From 1924 through 1981, Springlake was Oklahoma City’s premier place
for fun for everyone around the state.
Park enthusiast Carla Williams Noffsinger mirrors the comments of
so many of the park’s patrons when she says, “I grew up in Moore. We
spent many a happy hour at Springlake. We always heard bad stories
about the Big Dipper, but that was the first ride we would hit. I
remember my cousin wetting her pants once on the Tilt-A-Whirl; we
laugh about that to this day. As far as my family was concerned, it
was just good, clean old-fashioned fun. My cousins would come up in
the summer from southeast Oklahoma, and Springlake was at the top of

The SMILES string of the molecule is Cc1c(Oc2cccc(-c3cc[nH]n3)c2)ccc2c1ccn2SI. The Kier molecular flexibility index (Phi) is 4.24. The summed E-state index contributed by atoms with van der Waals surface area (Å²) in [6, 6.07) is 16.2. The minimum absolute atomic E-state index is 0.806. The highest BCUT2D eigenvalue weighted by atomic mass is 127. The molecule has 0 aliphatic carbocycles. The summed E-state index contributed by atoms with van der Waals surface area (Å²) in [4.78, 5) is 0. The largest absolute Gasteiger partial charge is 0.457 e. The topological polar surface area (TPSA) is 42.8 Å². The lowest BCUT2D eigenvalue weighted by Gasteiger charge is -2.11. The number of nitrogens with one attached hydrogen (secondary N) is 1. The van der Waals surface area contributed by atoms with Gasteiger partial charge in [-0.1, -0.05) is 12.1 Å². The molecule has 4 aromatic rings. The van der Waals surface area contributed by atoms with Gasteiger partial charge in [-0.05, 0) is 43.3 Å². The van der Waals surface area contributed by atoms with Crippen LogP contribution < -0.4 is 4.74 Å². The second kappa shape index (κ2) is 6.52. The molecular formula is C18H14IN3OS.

the list of places to go.”
For all its goodness, Springlake was flawed, remaining segregated
longer than many other businesses during the tumultuous civil rights
era. Forced to integrate by the Civil Rights Act of 1964, Springlake
adapted poorly—instead of opening its huge pool to all swimmers and
sunbathers, the pool became an aquarium. Racial tensions culminated
on Easter 1971 with a small but important racially based riot from
which the park never fully recovered.
About the Author
Douglas Loudenback, a lawyer, is an amateur Oklahoma City historian,
and his Oklahoma City history blog is widely regarded as one of the
best of its kind.